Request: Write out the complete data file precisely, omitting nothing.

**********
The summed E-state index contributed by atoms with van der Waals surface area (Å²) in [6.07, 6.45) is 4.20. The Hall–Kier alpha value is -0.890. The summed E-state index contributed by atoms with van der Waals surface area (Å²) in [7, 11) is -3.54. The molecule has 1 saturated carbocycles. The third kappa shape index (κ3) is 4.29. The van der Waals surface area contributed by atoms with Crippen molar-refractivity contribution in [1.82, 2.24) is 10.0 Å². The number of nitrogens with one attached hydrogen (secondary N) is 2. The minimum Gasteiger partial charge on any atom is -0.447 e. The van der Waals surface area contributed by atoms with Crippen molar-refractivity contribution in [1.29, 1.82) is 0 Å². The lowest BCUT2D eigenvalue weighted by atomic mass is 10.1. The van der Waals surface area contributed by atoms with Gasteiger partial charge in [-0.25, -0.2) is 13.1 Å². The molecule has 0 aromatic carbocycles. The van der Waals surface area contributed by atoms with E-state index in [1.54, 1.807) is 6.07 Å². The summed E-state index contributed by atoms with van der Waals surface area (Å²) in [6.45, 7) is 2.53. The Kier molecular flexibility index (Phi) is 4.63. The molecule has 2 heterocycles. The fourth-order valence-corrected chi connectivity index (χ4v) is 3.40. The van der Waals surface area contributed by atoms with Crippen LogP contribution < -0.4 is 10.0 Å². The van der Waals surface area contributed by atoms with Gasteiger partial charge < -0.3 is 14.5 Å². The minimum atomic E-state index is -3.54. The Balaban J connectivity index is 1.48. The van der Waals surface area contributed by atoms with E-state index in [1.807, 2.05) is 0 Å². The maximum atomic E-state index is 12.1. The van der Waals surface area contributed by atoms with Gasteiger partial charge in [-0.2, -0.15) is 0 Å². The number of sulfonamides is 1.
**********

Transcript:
The summed E-state index contributed by atoms with van der Waals surface area (Å²) in [6.07, 6.45) is 4.20. The Hall–Kier alpha value is -0.890. The summed E-state index contributed by atoms with van der Waals surface area (Å²) in [7, 11) is -3.54. The molecule has 1 saturated carbocycles. The third kappa shape index (κ3) is 4.29. The van der Waals surface area contributed by atoms with Crippen molar-refractivity contribution in [1.82, 2.24) is 10.0 Å². The number of nitrogens with one attached hydrogen (secondary N) is 2. The minimum Gasteiger partial charge on any atom is -0.447 e. The van der Waals surface area contributed by atoms with Crippen molar-refractivity contribution in [1.29, 1.82) is 0 Å². The lowest BCUT2D eigenvalue weighted by atomic mass is 10.1. The van der Waals surface area contributed by atoms with Gasteiger partial charge in [-0.25, -0.2) is 13.1 Å². The molecule has 0 aromatic carbocycles. The van der Waals surface area contributed by atoms with E-state index in [1.54, 1.807) is 6.07 Å². The summed E-state index contributed by atoms with van der Waals surface area (Å²) in [6.45, 7) is 2.53. The Kier molecular flexibility index (Phi) is 4.63. The molecule has 2 heterocycles. The fourth-order valence-corrected chi connectivity index (χ4v) is 3.40. The van der Waals surface area contributed by atoms with Crippen LogP contribution < -0.4 is 10.0 Å². The van der Waals surface area contributed by atoms with Gasteiger partial charge < -0.3 is 14.5 Å². The minimum atomic E-state index is -3.54. The Balaban J connectivity index is 1.48. The van der Waals surface area contributed by atoms with E-state index in [1.807, 2.05) is 0 Å². The maximum atomic E-state index is 12.1. The van der Waals surface area contributed by atoms with Gasteiger partial charge in [-0.2, -0.15) is 0 Å². The number of sulfonamides is 1.